• Legumes also release organic acids into the soil to release calcium and phosphorus (the two most important minerals for photosynthesis) in a plant-available form.

#2 Identify the best time and place to fit cover crops into your rotation

Take your long-term objectives into account to create a new rotation or modify an existing one.

  • Are you looking for winter cover crops to scavenge nitrogen?
  • Or summer cover crops to break soil compaction?
  • Need a window in a small-grain rotation to supply essential nutrients?
  • Or a full-year cycle to improve soil or suppress weeds? 

#3 Think through the logistics 

  • How and when will you seed? 
  • When will you plant and terminate your cover crop? 
  • Have you got a reliable source for cover crop seeds?
  • What will the weather be like?
  • Can you get into the field?
  • What labour and equipment will you need? 

Cover cropping as part of a regenerative farming solution for South African farmers

Cover cropping and intercropping are critical ways to improve soil quality (and thus create a better yield). At RegenZ, promoting sustainable agriculture through improved regenerative agriculture is one of our main focus areas, and we advocate for some form of cover cropping or intercropping as part of a sustainable farming solution.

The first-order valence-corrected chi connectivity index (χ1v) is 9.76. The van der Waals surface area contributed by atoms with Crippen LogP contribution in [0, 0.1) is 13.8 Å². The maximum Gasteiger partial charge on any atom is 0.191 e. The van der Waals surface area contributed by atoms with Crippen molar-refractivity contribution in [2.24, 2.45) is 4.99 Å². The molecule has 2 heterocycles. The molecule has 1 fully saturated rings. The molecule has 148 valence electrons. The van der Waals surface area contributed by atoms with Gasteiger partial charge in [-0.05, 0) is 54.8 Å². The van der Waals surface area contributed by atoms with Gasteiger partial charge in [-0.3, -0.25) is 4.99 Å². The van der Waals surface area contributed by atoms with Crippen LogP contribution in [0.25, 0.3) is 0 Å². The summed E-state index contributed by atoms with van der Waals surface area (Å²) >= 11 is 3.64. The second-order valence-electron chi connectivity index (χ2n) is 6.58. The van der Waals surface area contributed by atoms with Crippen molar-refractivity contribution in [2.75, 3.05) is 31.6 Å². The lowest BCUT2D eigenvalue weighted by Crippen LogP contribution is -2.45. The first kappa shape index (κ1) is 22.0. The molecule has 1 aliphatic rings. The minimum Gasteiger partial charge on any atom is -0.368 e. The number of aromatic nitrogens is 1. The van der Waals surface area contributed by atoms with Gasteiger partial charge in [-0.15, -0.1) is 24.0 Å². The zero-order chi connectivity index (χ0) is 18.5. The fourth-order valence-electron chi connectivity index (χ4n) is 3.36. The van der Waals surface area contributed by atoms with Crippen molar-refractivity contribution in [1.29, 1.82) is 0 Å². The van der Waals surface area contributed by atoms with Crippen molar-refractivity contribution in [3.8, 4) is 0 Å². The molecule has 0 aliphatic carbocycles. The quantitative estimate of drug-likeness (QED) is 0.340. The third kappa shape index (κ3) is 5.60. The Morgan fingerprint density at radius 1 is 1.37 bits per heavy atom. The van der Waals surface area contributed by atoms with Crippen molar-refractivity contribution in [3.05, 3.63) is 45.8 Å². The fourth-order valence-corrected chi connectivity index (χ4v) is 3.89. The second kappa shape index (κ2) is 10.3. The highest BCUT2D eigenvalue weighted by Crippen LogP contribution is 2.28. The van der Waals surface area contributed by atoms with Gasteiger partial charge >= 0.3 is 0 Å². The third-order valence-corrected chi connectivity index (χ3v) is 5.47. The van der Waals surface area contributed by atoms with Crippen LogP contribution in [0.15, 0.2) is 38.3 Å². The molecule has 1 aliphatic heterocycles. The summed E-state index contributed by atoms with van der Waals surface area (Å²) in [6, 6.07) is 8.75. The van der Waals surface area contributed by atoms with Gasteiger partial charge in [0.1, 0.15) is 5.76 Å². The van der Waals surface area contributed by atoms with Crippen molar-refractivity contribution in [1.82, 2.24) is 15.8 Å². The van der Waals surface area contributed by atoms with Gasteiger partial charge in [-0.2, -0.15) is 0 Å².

Get in touch to learn more about how we’re transforming human health through innovative and regenerative farming.

justin platt photo- RegenZ

About the Author: Justin Platt

Justin is the Founder & CEO of Zylem and RegenZ. Justin has a BSc in Plant Pathology and Botany from UKZN. He has been involved in the agricultural services industry since graduating in 1979. Justin has a passion for regenerative agriculture.

4 comments on “Covers Crops in South Africa

Serf Serfontein
1 year ago

Can I please get an electronic copy of this article

Michael John Hamilton-Hall
1 year ago

I would like more literature re cover crops with focus on Klerksdoro region high frost area. To rehabilitate soul and control weefs

Shea Karssing
12 months ago

Thanks for your comment. Please email the team: [email protected].

Shea Karssing
12 months ago

Hi Serf, you’re welcome to copy/paste from the site if that helps?